Series editor’s note: Throughout 2020, “Deeper understandings” will engage the ELCA’s commitment to authentic diversity. The Emanuel 9 are the nine people of African descent who were shot and killed by a white supremacist at Emanuel African Methodist Episcopal Church in Charleston, S.C., on June 17, 2015. The 2019 ELCA Churchwide Assembly adopted a resolution to commemorate June 17 as a day of repentance in the ELCA for the martyrdom of the Emanuel 9.
—Kathryn A. Kleinhans, dean of Trinity Lutheran Seminary at Capital University, Columbus, Ohio
Last summer, I found myself on the plenary floor at the 2019 ELCA Churchwide Assembly, addressing the importance of remembering the Emanuel 9 and why we, as a denomination, had to do something physical and tangible, instead of an abstract statement that would fall into the virtual dust, buried on a website.
It was important because racism drove a man—a member of an ELCA congregation—to walk boldly into a church, sit down for a whole hour and share Bible study before he stood up and said they all needed to die because African Americans were a threat to American Christianity and U.S. society overall.
This violent catalyst would force the ELCA to face the fact that our church has not been historically welcoming to people of the African diaspora, much less anyone who was not cisgendered and white. As a denomination, we can no longer sweep under the rug our culpability and role in allowing the empire to seep into our church communities until there are no safe, authentic spaces for anyone who does not match the status quo.
As debate began on the Emanuel 9 resolution, a question was raised about the word “veneration.” Initially, I experienced this as a knee-jerk reaction to a word that many Lutherans may not be aware of or may identify as something more “Catholic.” But it was also a moment of education for those who are not of the African diaspora to understand why we feel a need to include veneration and the rite of libations—a moment when we invite not only the Creator and the Spirit but also those saints, those ancestors, into sacred space as we remember them—in our worship contexts as something most holy and very spiritual.
The exploration of how rituals function both in worship and in communal settings outside of a physical building is part of the work that emboldens me as a womanist practical theologian. The need for resources to deal with both historical and generational trauma due to racism, oppression and marginalization is critical in this reality of the Black Lives Matter movement, which encompasses the political, social and economic dimensions of society. The decentralization of worship from only one way or style or dogma shifts the atmosphere in a way that we should welcome if we are committed to being in community, regardless of how that evolves.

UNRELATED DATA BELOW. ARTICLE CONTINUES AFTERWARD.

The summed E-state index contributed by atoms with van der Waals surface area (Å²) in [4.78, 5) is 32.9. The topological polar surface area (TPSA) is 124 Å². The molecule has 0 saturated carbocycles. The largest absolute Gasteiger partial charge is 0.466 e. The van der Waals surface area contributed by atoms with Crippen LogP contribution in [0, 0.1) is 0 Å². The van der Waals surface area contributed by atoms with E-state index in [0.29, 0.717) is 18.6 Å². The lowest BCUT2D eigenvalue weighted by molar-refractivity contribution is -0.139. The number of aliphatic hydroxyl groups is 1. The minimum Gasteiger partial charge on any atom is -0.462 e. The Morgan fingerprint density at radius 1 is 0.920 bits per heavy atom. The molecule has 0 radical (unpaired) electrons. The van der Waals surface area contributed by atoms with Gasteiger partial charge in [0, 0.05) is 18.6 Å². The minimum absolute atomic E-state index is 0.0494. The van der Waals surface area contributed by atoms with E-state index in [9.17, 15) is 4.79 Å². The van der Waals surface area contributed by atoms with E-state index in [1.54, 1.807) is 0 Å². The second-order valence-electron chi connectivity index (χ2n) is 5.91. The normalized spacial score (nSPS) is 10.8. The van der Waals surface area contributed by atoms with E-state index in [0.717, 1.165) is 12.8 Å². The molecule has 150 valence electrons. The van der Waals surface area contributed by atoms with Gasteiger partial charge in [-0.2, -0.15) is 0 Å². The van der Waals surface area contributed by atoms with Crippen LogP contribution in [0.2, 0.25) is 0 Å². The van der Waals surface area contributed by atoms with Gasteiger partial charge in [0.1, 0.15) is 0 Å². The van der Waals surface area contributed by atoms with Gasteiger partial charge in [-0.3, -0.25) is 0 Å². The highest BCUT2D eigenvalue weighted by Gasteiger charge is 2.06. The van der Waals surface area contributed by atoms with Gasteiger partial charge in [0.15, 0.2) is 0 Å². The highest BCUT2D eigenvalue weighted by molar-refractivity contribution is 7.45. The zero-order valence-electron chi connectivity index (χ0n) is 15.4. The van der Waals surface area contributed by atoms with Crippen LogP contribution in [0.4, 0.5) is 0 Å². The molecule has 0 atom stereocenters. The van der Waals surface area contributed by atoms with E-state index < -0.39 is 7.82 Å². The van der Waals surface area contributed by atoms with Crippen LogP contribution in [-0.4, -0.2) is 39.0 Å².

If the church is supposed to be an oasis from the chaos, the confusion and the convolutedness of the world, then how do we counteract the terror?
Ritual action is important to the ethos of black lives in America. As James H. Cone expressed in The Cross and the Lynching Tree (Orbis Books, 2011), it was in the black church that African Americans have felt authentically and unabashedly whole and emancipated; where they knew that God loved them. They were aware that there were places in the Scriptures where Jesus stated that he stood with those oppressed, marginalized and violated by the known (empire) and the unknown (religious leaders).
That is what the word “veneration” encompasses. From the viewpoint of the African diaspora, venerating our ancestors is important for two reasons. First, we continue to uplift the stories of struggle and of celebration that our elders have gone through and the lessons that can be learned from them. Second, we continue the work of liberation and of equality that our elders had been involved in in many ways, whether intimately or collectively and publicly. Veneration means that we affirm their humanity and legacy, that they were important to the ethos of the wider society and that they mattered.
Spiritual Care in the Age of #BlackLivesMatter (Cascade Books, 2019) quotes Phillip Atiba Goff, president of the Center for Policing Equity: “The perception that the perpetrators of violence face no consequences for their actions can transform trauma into terror. If you are conditioned to a trauma, and that trauma occurs and recurs in a context where it feels you have no control over it,” that’s when trauma becomes terror.
If the church is supposed to be an oasis from the chaos, the confusion and the convolutedness of the world, then how do we counteract the terror? What happens when that terror happens within our own walls—to our siblings in Christ and in faith? How do we honor their lives when the unthinkable happens, when one of our own defiles someone else’s life and uses God’s name in the same breath?
How do we honor them?
Veneration uplifts them as beloved saints and ancestors in light, recognizing that the Emanuel 9, without hesitation, welcomed whomever into the doors of their sacred space because that is what the Creator called them to do.
We, in the same vein, should without hesitation uplift and venerate them because that is what the Creator calls us to do.